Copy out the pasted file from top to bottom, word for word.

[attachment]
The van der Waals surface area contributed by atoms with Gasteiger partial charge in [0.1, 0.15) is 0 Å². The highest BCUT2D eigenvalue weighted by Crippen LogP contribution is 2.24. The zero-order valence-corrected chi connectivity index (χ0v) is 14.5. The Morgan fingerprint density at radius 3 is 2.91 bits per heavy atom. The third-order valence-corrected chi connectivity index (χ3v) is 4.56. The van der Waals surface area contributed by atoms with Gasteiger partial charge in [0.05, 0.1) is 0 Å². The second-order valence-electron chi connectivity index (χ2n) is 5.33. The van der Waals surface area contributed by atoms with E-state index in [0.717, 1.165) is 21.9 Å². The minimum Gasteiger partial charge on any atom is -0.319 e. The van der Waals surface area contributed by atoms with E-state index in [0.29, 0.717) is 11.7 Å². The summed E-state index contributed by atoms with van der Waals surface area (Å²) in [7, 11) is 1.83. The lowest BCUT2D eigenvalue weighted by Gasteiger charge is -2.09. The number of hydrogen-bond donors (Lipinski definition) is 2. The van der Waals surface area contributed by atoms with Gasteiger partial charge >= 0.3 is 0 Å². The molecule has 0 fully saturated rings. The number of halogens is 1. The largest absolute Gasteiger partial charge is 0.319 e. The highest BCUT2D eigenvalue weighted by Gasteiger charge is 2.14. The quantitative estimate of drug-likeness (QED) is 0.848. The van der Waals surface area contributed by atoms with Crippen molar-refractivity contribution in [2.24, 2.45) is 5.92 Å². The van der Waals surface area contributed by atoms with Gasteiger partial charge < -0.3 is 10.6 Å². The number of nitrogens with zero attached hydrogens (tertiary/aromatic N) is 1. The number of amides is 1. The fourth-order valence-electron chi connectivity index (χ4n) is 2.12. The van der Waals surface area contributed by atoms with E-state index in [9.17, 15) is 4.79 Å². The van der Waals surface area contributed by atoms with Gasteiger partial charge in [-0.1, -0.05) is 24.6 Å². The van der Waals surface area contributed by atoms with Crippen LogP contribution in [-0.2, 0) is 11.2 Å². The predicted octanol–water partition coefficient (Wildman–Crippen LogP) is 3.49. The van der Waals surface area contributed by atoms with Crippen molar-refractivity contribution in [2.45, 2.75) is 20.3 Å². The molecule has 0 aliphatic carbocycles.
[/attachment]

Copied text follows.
The van der Waals surface area contributed by atoms with Gasteiger partial charge in [0.1, 0.15) is 0 Å². The highest BCUT2D eigenvalue weighted by Crippen LogP contribution is 2.24. The zero-order valence-corrected chi connectivity index (χ0v) is 14.5. The Morgan fingerprint density at radius 3 is 2.91 bits per heavy atom. The third-order valence-corrected chi connectivity index (χ3v) is 4.56. The van der Waals surface area contributed by atoms with Gasteiger partial charge in [0.05, 0.1) is 0 Å². The second-order valence-electron chi connectivity index (χ2n) is 5.33. The van der Waals surface area contributed by atoms with E-state index in [0.717, 1.165) is 21.9 Å². The minimum Gasteiger partial charge on any atom is -0.319 e. The van der Waals surface area contributed by atoms with E-state index in [0.29, 0.717) is 11.7 Å². The summed E-state index contributed by atoms with van der Waals surface area (Å²) in [7, 11) is 1.83. The lowest BCUT2D eigenvalue weighted by Gasteiger charge is -2.09. The number of hydrogen-bond donors (Lipinski definition) is 2. The van der Waals surface area contributed by atoms with Gasteiger partial charge >= 0.3 is 0 Å². The molecule has 0 fully saturated rings. The number of halogens is 1. The largest absolute Gasteiger partial charge is 0.319 e. The highest BCUT2D eigenvalue weighted by Gasteiger charge is 2.14. The quantitative estimate of drug-likeness (QED) is 0.848. The van der Waals surface area contributed by atoms with Crippen molar-refractivity contribution in [2.24, 2.45) is 5.92 Å². The van der Waals surface area contributed by atoms with Gasteiger partial charge < -0.3 is 10.6 Å². The number of nitrogens with zero attached hydrogens (tertiary/aromatic N) is 1. The number of amides is 1. The fourth-order valence-electron chi connectivity index (χ4n) is 2.12. The van der Waals surface area contributed by atoms with E-state index in [9.17, 15) is 4.79 Å². The van der Waals surface area contributed by atoms with Gasteiger partial charge in [-0.1, -0.05) is 24.6 Å². The van der Waals surface area contributed by atoms with Crippen LogP contribution in [-0.2, 0) is 11.2 Å². The predicted octanol–water partition coefficient (Wildman–Crippen LogP) is 3.49. The van der Waals surface area contributed by atoms with Crippen molar-refractivity contribution in [2.45, 2.75) is 20.3 Å². The molecule has 0 aliphatic carbocycles.